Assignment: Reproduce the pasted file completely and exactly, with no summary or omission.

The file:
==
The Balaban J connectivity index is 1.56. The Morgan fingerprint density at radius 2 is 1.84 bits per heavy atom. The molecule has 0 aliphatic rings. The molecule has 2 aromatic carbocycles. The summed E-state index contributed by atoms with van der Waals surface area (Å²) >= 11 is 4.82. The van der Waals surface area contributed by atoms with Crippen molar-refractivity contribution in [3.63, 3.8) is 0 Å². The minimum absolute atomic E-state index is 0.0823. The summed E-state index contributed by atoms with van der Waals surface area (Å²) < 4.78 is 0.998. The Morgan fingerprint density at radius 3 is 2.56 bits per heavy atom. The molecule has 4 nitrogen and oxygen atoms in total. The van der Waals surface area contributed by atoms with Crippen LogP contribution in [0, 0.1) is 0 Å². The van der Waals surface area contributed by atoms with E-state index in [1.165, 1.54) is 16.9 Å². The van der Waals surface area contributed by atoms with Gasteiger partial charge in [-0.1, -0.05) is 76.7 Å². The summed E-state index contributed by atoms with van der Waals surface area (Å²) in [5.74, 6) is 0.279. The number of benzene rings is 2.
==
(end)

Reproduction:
The Balaban J connectivity index is 1.56. The Morgan fingerprint density at radius 2 is 1.84 bits per heavy atom. The molecule has 0 aliphatic rings. The molecule has 2 aromatic carbocycles. The summed E-state index contributed by atoms with van der Waals surface area (Å²) >= 11 is 4.82. The van der Waals surface area contributed by atoms with Crippen molar-refractivity contribution in [3.63, 3.8) is 0 Å². The minimum absolute atomic E-state index is 0.0823. The summed E-state index contributed by atoms with van der Waals surface area (Å²) < 4.78 is 0.998. The Morgan fingerprint density at radius 3 is 2.56 bits per heavy atom. The molecule has 4 nitrogen and oxygen atoms in total. The van der Waals surface area contributed by atoms with Crippen LogP contribution in [0, 0.1) is 0 Å². The van der Waals surface area contributed by atoms with E-state index in [1.165, 1.54) is 16.9 Å². The van der Waals surface area contributed by atoms with Gasteiger partial charge in [-0.1, -0.05) is 76.7 Å². The summed E-state index contributed by atoms with van der Waals surface area (Å²) in [5.74, 6) is 0.279. The number of benzene rings is 2.